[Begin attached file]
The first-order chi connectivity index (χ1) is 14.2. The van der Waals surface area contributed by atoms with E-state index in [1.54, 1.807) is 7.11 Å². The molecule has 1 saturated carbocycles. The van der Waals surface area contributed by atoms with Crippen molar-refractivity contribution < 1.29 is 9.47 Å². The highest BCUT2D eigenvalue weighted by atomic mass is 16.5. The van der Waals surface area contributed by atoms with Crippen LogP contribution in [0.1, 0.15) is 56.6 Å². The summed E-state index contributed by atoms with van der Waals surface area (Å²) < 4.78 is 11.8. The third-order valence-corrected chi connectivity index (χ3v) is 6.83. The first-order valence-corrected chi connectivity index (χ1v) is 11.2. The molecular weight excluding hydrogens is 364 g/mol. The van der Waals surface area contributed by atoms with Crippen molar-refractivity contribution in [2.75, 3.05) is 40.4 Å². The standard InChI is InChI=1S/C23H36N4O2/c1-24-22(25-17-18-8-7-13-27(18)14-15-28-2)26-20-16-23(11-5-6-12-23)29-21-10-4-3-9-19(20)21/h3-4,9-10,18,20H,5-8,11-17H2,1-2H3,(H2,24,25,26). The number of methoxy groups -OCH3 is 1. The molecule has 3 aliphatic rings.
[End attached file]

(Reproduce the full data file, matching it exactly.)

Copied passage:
The first-order chi connectivity index (χ1) is 14.2. The van der Waals surface area contributed by atoms with E-state index in [1.54, 1.807) is 7.11 Å². The molecule has 1 saturated carbocycles. The van der Waals surface area contributed by atoms with Crippen molar-refractivity contribution < 1.29 is 9.47 Å². The highest BCUT2D eigenvalue weighted by atomic mass is 16.5. The van der Waals surface area contributed by atoms with Crippen LogP contribution in [0.1, 0.15) is 56.6 Å². The summed E-state index contributed by atoms with van der Waals surface area (Å²) < 4.78 is 11.8. The third-order valence-corrected chi connectivity index (χ3v) is 6.83. The first-order valence-corrected chi connectivity index (χ1v) is 11.2. The molecular weight excluding hydrogens is 364 g/mol. The van der Waals surface area contributed by atoms with Crippen molar-refractivity contribution in [2.75, 3.05) is 40.4 Å². The standard InChI is InChI=1S/C23H36N4O2/c1-24-22(25-17-18-8-7-13-27(18)14-15-28-2)26-20-16-23(11-5-6-12-23)29-21-10-4-3-9-19(20)21/h3-4,9-10,18,20H,5-8,11-17H2,1-2H3,(H2,24,25,26). The number of methoxy groups -OCH3 is 1. The molecule has 3 aliphatic rings.